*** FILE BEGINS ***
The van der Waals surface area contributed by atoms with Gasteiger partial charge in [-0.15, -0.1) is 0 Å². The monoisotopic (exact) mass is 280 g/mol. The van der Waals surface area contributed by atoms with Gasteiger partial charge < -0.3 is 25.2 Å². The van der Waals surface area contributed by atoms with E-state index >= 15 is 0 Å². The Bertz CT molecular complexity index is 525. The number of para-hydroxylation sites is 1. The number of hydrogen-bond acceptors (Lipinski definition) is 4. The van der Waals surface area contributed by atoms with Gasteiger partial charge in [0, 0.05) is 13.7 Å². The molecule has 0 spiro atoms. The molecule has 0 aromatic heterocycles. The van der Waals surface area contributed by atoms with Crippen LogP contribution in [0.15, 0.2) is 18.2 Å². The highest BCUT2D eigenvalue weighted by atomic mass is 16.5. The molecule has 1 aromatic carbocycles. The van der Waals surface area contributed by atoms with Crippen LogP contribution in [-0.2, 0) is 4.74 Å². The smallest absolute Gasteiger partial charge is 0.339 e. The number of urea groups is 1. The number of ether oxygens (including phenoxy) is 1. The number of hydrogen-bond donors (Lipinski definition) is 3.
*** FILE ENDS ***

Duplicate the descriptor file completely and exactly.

The van der Waals surface area contributed by atoms with Gasteiger partial charge in [-0.15, -0.1) is 0 Å². The monoisotopic (exact) mass is 280 g/mol. The van der Waals surface area contributed by atoms with Gasteiger partial charge < -0.3 is 25.2 Å². The van der Waals surface area contributed by atoms with E-state index >= 15 is 0 Å². The Bertz CT molecular complexity index is 525. The number of para-hydroxylation sites is 1. The number of hydrogen-bond acceptors (Lipinski definition) is 4. The van der Waals surface area contributed by atoms with Gasteiger partial charge in [0, 0.05) is 13.7 Å². The molecule has 0 spiro atoms. The molecule has 0 aromatic heterocycles. The van der Waals surface area contributed by atoms with Crippen LogP contribution in [0.15, 0.2) is 18.2 Å². The highest BCUT2D eigenvalue weighted by atomic mass is 16.5. The molecule has 1 aromatic carbocycles. The van der Waals surface area contributed by atoms with Crippen LogP contribution in [-0.2, 0) is 4.74 Å². The smallest absolute Gasteiger partial charge is 0.339 e. The number of urea groups is 1. The number of ether oxygens (including phenoxy) is 1. The number of hydrogen-bond donors (Lipinski definition) is 3.